Towards new understandings of silence

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dc.contributor.author Cronin, James G. R.
dc.date.accessioned 2011-02-22T12:11:57Z
dc.date.available 2011-02-22T12:11:57Z
dc.date.issued 2009-04
dc.identifier.citation Cronin, James G.R., 2009. Towards new understandings of silence. History of Art, University College Cork: Invited Seminars en
dc.identifier.uri http://hdl.handle.net/10468/206
dc.description Eye & Mind research seminar, History of Art en
dc.description.abstract ‘Fruit of Silence’, a reflective case study by American writer and teacher Marilyn Nelson (2006), considers the role of silence/meditation, what she terms as ‘contemplative pedagogy’, as a learning tool in teaching a literature class to cadets being trained at West Point followed by cadet responses to silence during their military service in Iraq during the Second Gulf War (2003--). Through letters, two former West Point cadets, who subsequently became Black Hawk helicopter pilots, communicate how they used silence as a tool to centre themselves in times of anxiety while on campaign in a theatre of war. One used free writing (writing non-stop for a set period of time) as a way of clearing his mind and seeing where and who he was. Another camouflaged meditating by sitting on his cot wearing unplugged headphones. As officers, both related how they had positively integrated silence as a coping mechanism as, for instance, when one of their soldiers was killed or wounded and they were expected, as officers, to show composure before their soldiers (Nelson, 2006). Nelson aims to transform attitudes: silence is practiced as a tool to promote reflection (‘musings’) in order to encourage the development of more sensitive awareness. The result has an incidental, yet not insubstantial, role to play in peacekeeping within a Kurdish village. In Northern Ireland, with its memories of conflict, Anthony McCann, University of Ulster, is interested in exploring a ‘politics of gentleness’ (http://www.craftinggentleness.org/) where reflective silence, plays a part in peacemaking in ways resembling Nelson’s attitudes. Such approaches owe a debt to uses of silence in a political sense, as for example, Satyagraha (non-violence), devised by Mohandas K. Gandhi, and influential on the civil rights activism of Martin Luther King, Jr. Satyagraha owes much to Jainism, India’s traditional religion, where silence (mauna) is perceived of as a way to gain inner peace. To Jesuit theologian, William Johnston, Eastern and Western meditative experiences hold a common regard for silence as an agent in the transformation of the self -- Nelson’s metaphorical ‘fruit of silence’. en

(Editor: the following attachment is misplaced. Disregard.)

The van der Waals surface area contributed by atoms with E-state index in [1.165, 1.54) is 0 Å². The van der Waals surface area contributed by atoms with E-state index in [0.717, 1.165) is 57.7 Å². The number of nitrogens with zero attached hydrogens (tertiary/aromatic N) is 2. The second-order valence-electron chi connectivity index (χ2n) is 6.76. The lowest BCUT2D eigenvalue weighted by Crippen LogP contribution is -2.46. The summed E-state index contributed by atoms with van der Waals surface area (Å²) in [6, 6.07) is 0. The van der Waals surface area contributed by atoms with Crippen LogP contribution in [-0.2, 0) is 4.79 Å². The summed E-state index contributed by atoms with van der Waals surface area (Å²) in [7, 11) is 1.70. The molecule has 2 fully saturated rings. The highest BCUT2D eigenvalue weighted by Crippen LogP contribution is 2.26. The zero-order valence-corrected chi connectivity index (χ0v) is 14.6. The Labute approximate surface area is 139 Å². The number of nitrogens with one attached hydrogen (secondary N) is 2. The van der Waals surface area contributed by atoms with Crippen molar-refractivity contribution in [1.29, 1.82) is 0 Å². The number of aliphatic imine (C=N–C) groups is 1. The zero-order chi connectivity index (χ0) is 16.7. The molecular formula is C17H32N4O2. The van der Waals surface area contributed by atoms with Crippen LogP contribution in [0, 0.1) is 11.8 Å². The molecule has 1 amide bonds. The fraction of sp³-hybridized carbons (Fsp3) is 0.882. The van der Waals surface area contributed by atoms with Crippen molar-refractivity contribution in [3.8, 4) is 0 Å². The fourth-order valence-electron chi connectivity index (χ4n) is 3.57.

dc.format.mimetype application/msword en
dc.language.iso en en
dc.relation.uri http://www.ucc.ie/en/DepartmentsCentresandUnits/HistoryofArt/EyeandMind/
dc.rights © 2009, James G.R. Cronin en
dc.rights.uri http://creativecommons.org/licenses/by-nc-sa/3.0/ en
dc.subject.lcsh Silence in art en
dc.subject.lcsh Silence in literature en
dc.subject.lcsh Silence in music en
dc.title Towards new understandings of silence en
dc.type Presentation/lecture en
dc.internal.authorurl http://publish.ucc.ie/researchprofiles/A020/jcronin en
dc.internal.authorcontactother James Cronin, History Of Art, University College Cork, Cork, Ireland. +353-21-490-3000 Email: j.cronin@ucc.ie en
dc.internal.availability Full text available en
dc.date.updated 2010-10-17T21:05:16Z
dc.description.version Draft en
dc.internal.rssid 56914163
dc.description.status Not peer reviewed en
dc.internal.IRISemailaddress j.cronin@ucc.ie en


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© 2009, James G.R. Cronin Except where otherwise noted, this item's license is described as © 2009, James G.R. Cronin
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